Caspian littoral states staying in expectation of ‘colored’ revolutions


One of the basic foundations of the American foreign policy is the principle of exerting control over energy resources worldwide so that to preserve the status of the leading superpower. It was in 1997 that the Caspian littoral region was declared the zone of American national interests due to vast reserves of oil and gas hold by the Caspian littoral states. Since that time Washington has been applying persistent effort to establish its control over transport and energy facilities in the Caspian region, both being constructed and already functioning (Baku-Tbilisi-Ceyhan Pipeline, Nabucco and Trans-Adriatic Project to substitute it). Washington has been also intensely involved in local political events all this time.

Revolution of roses in Georgia and the subsequent support of the Saakashvili’s regime over many years can serve one of the latest examples of how political elites of the littoral states on the shores of the Black and Caspian seas can be affected by the White House’s pressure.

Civil disobedience started in Armenia in the middle of June this summer as everyday dispute first and then quite suspiciously heightened up to massive political standoff. This is actually a vivid example of how American strategy works to make the regional states politically and economically dependent on Washington. The plan has been clearly far from its fulfillment yet and the violence in Armenia is actually fading away. Still, some politicians and public organizations under the watchful eye of Washington have been moving, step by step, in the direction of creating the ‘democratic opposition’.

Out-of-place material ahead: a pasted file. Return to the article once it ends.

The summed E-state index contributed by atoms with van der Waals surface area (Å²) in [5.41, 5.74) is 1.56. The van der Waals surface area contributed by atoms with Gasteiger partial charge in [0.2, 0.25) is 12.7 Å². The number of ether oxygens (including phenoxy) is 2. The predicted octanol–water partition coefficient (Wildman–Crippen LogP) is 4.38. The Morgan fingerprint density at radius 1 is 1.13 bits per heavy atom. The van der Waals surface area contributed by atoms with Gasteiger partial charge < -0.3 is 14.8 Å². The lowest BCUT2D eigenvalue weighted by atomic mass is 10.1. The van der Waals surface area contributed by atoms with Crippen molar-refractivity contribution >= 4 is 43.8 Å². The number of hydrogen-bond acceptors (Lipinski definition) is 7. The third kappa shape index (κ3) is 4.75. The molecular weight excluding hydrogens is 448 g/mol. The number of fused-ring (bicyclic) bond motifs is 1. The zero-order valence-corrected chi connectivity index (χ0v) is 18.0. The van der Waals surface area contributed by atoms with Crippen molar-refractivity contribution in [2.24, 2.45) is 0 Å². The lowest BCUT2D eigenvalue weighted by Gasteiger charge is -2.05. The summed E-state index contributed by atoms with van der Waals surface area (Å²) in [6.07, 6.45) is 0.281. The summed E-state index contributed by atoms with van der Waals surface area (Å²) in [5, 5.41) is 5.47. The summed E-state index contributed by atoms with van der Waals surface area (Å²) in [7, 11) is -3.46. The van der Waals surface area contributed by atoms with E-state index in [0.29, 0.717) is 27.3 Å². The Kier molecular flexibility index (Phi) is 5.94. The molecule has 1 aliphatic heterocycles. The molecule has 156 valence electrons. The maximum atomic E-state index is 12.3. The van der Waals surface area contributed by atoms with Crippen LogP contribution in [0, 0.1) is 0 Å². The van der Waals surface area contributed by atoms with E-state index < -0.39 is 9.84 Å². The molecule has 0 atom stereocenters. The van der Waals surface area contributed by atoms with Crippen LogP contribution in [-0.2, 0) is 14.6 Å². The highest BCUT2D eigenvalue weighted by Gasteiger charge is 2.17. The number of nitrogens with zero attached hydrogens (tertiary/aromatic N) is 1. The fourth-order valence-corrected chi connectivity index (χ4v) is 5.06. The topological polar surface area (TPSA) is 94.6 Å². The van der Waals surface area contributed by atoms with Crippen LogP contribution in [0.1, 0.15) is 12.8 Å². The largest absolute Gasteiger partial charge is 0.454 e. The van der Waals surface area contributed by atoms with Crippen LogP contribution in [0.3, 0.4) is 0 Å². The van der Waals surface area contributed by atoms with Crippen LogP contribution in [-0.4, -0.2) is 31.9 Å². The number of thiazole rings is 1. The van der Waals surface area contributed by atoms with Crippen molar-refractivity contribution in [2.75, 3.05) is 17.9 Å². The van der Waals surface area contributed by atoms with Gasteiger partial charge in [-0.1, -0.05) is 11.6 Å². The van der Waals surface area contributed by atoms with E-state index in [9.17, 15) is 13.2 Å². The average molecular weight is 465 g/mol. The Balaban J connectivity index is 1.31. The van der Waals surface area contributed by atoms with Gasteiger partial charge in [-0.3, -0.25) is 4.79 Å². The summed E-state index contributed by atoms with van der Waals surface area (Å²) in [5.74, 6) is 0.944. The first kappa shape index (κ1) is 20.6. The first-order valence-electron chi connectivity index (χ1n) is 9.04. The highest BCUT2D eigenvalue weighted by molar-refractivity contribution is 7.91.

The letter by Karren Hilliard, the USAID Mission Director in Armenia, to Artur Sakunts, President of Helsinki Citizens’ Assembly Vanadzor Office, is quite revealing in the context. (comment #6)

Americans don’t conceal their discontent with the work of the NGOs accountable to them in Armenia. Despite the financial and political support of the White House and USA embassy in Yerevan, those NGOs have failed to set the local society in due motion so far. Americans are also disappointed with Artur Sakunts in charge of these activities. Nevertheless, they are not set to drop the successful strategy at all, planning, according to Hilliard, one more ‘colored’ revolution in neighboring Azerbaijan. Control over Azerbaijan would mean most part of the Caspian area getting under the governance of American corporations. It would therefore seem natural to assume that bringing into power American stooges in Azerbaijan won’t be actually the achievement of the all the regional goals set by Washington. No, America will go further persistently establishing loyal administrations in Armenia, Turkmenistan, Kazakhstan. It will never leave them alone.

With Caspian oil and gas resources in its possession the White House will be able to keep under its control the diversification of hydrocarbon supplies into European markets. In other words, America will have an upper hand in dealing with its formal ally and major economic rival, the EU, that views Caspian oil and gas basin as its sole alternative to such an unreliable transit country as Ukraine.